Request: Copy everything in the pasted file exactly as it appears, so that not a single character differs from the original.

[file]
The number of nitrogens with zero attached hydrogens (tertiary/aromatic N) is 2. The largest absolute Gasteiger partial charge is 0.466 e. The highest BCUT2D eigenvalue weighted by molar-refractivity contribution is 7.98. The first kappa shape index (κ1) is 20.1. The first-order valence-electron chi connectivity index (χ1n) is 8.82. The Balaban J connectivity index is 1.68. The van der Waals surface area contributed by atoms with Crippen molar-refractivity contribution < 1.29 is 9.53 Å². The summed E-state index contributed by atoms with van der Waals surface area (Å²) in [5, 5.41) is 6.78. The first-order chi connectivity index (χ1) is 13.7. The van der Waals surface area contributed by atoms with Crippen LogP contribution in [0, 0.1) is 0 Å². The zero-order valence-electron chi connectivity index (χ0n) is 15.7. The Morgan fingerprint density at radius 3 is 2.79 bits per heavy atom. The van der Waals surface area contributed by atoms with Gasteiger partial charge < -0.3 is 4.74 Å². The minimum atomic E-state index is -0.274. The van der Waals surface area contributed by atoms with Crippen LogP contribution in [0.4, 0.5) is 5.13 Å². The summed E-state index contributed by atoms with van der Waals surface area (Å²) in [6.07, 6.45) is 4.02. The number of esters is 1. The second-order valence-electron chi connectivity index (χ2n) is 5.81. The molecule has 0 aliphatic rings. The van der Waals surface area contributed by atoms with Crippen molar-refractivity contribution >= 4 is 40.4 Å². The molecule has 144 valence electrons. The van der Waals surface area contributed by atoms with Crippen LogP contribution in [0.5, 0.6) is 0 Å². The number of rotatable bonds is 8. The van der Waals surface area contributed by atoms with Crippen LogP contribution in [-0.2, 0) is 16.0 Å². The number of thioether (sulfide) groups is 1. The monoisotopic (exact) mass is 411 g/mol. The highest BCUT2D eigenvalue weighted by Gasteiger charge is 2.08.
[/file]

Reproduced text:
The number of nitrogens with zero attached hydrogens (tertiary/aromatic N) is 2. The largest absolute Gasteiger partial charge is 0.466 e. The highest BCUT2D eigenvalue weighted by molar-refractivity contribution is 7.98. The first kappa shape index (κ1) is 20.1. The first-order valence-electron chi connectivity index (χ1n) is 8.82. The Balaban J connectivity index is 1.68. The van der Waals surface area contributed by atoms with Crippen molar-refractivity contribution < 1.29 is 9.53 Å². The summed E-state index contributed by atoms with van der Waals surface area (Å²) in [5, 5.41) is 6.78. The first-order chi connectivity index (χ1) is 13.7. The van der Waals surface area contributed by atoms with Crippen LogP contribution in [0, 0.1) is 0 Å². The zero-order valence-electron chi connectivity index (χ0n) is 15.7. The Morgan fingerprint density at radius 3 is 2.79 bits per heavy atom. The van der Waals surface area contributed by atoms with Gasteiger partial charge < -0.3 is 4.74 Å². The minimum atomic E-state index is -0.274. The van der Waals surface area contributed by atoms with Crippen LogP contribution in [0.4, 0.5) is 5.13 Å². The summed E-state index contributed by atoms with van der Waals surface area (Å²) in [6.07, 6.45) is 4.02. The number of esters is 1. The second-order valence-electron chi connectivity index (χ2n) is 5.81. The molecule has 0 aliphatic rings. The van der Waals surface area contributed by atoms with Crippen molar-refractivity contribution >= 4 is 40.4 Å². The molecule has 144 valence electrons. The van der Waals surface area contributed by atoms with Crippen LogP contribution in [0.5, 0.6) is 0 Å². The number of rotatable bonds is 8. The van der Waals surface area contributed by atoms with Crippen LogP contribution in [-0.2, 0) is 16.0 Å². The number of thioether (sulfide) groups is 1. The monoisotopic (exact) mass is 411 g/mol. The highest BCUT2D eigenvalue weighted by Gasteiger charge is 2.08.